CHARLESTON, S.C., January 4, 1865.
CAPTAIN: I embrace this opportunity to forward a report of the Twenty-fourth Regiment South Carolina Volunteers in the recent campaign from Palmetto, Ga., to Franklin, Tenn., including the battle at the latter place.
The losses sustained by the regiment at Franklin, together with the death of General Gist and the wounding of the adjutant-general of the brigade, Maj. B. Burgh Smith, and the terrible disaster which has since befallen the army at Nashville, make me apprehensive that no official report may be made or called for, and I will send this by the earliest opportunity and request that it be forwarded to the headquarters of the army at once, and a copy kept at brigade headquarters.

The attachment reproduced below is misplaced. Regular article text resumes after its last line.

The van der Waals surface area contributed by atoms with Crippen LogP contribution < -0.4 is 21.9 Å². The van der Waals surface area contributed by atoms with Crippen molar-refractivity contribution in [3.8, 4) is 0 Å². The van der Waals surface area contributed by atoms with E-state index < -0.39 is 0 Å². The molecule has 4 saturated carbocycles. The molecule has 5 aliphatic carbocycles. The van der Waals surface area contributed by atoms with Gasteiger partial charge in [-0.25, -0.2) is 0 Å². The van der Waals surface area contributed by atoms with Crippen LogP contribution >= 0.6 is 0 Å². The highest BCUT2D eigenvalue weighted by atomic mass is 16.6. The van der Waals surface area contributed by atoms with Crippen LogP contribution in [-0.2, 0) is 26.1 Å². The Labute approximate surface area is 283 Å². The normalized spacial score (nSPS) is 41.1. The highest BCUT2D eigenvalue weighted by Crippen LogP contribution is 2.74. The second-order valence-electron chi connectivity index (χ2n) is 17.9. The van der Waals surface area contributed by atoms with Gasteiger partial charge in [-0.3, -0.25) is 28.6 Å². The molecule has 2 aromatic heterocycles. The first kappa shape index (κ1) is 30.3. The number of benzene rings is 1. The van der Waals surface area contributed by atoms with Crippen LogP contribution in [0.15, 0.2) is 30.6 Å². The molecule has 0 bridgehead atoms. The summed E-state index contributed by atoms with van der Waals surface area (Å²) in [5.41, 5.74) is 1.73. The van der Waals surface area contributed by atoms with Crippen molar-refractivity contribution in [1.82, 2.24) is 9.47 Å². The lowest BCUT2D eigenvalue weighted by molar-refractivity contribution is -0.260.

On the 29th of September last we broke camp at Palmetto and marched toward the Chattahoochee on the Phillips' Ferry road. Lieutenant-General Hardee having left the army, his corps was commanded by Major-General Cheatham, General Gist commanding Cheatham's division, and Colonel Capers, Twenty-fourth South Carolina Volunteers, commanding Gist's brigade. The brigade was composed of the Sixteenth and Twenty-fourth South Carolina, the Forty-sixth Georgia, and the Eighth Georgia Battalion. We crossed the Chattahoochee at Phillips' Ferry and camped the night of the 29th in line of battle on the west bank. Turning north on the 30th, we marched ten miles and bivouacked on the Villa Rica and Campbellton road, the line facing the State railroad.